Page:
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Question
Posted by: Naz | 2011/02/08

Teen Pregnancy

I have a 16 yrs old daughter, well balanced good mannered obedient and respectable, I have one problem though, last year in GR10 she fell pregnant and the baby was born in January. He was at the same school, she will be returning to school now to finish her GR 11 and 12. I have one problem though that I was ok with this boy while she was pregnant and his parents were supportive, but since the baby is born they seemed to have wanted to be in control and take over my daughter’ s life, I put a stop to it so fast, and I have been telling them that they must be so glad that I didn’ t chase away this boy from the word go, and I feel that if there are decisions to be made for my daughter I will make them. Every time this people push my buttons that makes me go ballistic on my daughter. My daughter and I have a very good relationship and understanding and I’ m afraid I am going to lose my child and ruin our mother daughter relationship. How do I handle this?

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Our expert says:
Expert ImageTeen expert

Hi Naz,

your dilemma is based within the situation that your daughter is still a youn person who needs guidance, boundaries and parenting, and at the same time she has become a mother herself and so finds herself between two worlds.

It is important that as her mother you still feel empowered to make decisions with her reagrding her future. However, something imporatnt to be aware of is that he is the father of the child and it is important for everyone and especially the baby that the father's role is integrated.

I would suggest that you try and have a family meeting involving the father and his parents to discuss how to proceed as this is a huge learning curve for all of you. It is important to outline that both sets of parents still remain crucial in assisiting your daughter and their son in dealing with the situation. Where possible you need to make your feelings known and so do they.

If it doesn't initially work out I would suggest you all consider involving a family therapist. An excellent organisation that will be able to give you advice is the Family Association of South Africa (FAMSA) wh0 can be contacted at www.famsa.org.za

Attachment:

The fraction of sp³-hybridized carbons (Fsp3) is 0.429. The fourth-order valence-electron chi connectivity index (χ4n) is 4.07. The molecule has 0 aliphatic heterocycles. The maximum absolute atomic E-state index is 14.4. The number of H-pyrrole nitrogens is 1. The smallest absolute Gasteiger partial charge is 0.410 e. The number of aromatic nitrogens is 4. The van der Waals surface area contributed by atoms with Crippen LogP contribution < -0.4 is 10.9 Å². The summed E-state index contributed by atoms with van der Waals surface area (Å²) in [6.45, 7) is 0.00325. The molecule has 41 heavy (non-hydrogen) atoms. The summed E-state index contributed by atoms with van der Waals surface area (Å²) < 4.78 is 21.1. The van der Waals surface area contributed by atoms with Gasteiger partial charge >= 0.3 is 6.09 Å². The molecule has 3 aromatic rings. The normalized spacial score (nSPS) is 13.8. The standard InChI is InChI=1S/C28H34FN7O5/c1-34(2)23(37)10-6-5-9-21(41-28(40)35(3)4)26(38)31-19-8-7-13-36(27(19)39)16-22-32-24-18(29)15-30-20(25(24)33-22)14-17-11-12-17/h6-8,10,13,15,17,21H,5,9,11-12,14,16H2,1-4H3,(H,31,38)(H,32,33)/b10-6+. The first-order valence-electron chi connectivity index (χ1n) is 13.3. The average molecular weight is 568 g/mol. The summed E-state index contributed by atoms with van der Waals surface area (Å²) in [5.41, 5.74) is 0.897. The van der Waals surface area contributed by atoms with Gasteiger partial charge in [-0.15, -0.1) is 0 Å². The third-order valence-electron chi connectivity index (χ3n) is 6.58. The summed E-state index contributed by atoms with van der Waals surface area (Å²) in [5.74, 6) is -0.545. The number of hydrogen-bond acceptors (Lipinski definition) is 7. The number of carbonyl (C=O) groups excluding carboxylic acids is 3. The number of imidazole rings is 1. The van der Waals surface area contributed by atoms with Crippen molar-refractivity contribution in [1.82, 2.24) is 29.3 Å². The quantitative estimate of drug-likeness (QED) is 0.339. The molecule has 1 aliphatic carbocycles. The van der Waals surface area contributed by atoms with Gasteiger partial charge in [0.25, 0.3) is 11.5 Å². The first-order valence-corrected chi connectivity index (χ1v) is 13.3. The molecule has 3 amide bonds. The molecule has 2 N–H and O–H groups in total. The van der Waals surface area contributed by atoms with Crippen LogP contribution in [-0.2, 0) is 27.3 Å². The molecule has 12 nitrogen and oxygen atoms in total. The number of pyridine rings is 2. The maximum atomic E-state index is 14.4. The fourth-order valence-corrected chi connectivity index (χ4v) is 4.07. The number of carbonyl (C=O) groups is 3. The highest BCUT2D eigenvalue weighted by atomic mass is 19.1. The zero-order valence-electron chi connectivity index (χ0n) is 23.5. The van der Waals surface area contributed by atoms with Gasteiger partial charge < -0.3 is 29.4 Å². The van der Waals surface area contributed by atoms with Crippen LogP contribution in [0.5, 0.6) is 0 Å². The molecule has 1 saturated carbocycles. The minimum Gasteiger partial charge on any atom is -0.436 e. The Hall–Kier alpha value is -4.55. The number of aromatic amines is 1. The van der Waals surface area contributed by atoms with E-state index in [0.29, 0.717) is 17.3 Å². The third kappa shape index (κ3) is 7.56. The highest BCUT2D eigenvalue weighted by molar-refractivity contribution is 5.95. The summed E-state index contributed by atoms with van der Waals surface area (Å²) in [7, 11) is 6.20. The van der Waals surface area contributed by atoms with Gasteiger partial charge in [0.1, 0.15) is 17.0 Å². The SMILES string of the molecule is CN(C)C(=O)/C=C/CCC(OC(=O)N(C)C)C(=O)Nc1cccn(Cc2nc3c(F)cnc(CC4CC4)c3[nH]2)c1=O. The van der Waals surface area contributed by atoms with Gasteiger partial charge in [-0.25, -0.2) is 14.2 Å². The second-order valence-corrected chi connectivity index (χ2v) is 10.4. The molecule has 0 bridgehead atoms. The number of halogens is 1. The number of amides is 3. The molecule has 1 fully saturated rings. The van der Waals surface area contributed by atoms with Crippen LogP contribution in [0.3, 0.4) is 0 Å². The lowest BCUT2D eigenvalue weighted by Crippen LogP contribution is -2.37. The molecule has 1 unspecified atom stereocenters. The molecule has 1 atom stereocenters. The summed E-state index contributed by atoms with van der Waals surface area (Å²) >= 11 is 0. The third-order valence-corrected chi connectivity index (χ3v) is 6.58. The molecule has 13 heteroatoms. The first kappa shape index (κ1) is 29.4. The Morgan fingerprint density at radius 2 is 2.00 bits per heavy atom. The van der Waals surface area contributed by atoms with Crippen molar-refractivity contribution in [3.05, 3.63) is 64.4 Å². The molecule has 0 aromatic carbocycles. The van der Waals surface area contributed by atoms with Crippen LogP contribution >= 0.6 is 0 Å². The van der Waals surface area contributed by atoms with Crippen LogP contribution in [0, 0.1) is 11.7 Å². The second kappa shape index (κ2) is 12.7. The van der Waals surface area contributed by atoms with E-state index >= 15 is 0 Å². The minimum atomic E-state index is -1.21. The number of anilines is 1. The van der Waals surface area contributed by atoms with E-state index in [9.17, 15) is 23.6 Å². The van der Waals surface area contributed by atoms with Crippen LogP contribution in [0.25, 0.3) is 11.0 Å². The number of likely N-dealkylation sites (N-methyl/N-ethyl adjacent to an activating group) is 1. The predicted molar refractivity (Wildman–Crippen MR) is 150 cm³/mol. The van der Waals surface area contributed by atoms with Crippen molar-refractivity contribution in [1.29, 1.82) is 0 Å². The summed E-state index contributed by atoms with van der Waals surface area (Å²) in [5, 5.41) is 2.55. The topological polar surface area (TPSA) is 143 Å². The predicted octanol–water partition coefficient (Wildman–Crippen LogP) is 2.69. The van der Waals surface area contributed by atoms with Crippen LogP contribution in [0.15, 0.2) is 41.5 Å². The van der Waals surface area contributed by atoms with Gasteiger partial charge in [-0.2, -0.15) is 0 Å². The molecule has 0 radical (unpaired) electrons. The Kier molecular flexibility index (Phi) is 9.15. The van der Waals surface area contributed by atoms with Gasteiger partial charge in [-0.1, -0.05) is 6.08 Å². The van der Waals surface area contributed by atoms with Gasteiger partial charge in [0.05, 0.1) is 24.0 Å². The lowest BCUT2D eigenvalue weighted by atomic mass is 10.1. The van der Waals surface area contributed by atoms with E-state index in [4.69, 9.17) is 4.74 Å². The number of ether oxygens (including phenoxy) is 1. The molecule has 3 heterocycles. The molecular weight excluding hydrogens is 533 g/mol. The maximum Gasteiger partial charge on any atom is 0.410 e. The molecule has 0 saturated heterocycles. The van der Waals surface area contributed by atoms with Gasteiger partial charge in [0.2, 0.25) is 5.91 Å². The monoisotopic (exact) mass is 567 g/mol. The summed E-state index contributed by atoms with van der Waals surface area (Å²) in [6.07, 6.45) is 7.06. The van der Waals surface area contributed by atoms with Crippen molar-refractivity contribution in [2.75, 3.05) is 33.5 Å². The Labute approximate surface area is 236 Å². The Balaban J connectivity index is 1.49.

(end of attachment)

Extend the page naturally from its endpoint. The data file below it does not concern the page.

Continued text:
This is a major change in both families and assimilating that change will take time and inevitably negotiation.

The information provided does not constitute a diagnosis of your condition. You should consult a medical practitioner or other appropriate health care professional for a physical exmanication, diagnosis and formal advice. Health24 and the expert accept no responsibility or liability for any damage or personal harm you may suffer resulting from making use of this content.

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Our users say:
Posted by: Reggie | 2011/05/06

Satdns back from the keyboard in amazement! Thanks!

Reply to Reggie
Posted by: Teen expert | 2011/02/09

Hi Naz,

your dilemma is based within the situation that your daughter is still a youn person who needs guidance, boundaries and parenting, and at the same time she has become a mother herself and so finds herself between two worlds.

It is important that as her mother you still feel empowered to make decisions with her reagrding her future. However, something imporatnt to be aware of is that he is the father of the child and it is important for everyone and especially the baby that the father's role is integrated.

I would suggest that you try and have a family meeting involving the father and his parents to discuss how to proceed as this is a huge learning curve for all of you. It is important to outline that both sets of parents still remain crucial in assisiting your daughter and their son in dealing with the situation. Where possible you need to make your feelings known and so do they.

If it doesn't initially work out I would suggest you all consider involving a family therapist. An excellent organisation that will be able to give you advice is the Family Association of South Africa (FAMSA) wh0 can be contacted at www.famsa.org.za

This is a major change in both families and assimilating that change will take time and inevitably negotiation.

Reply to Teen expert

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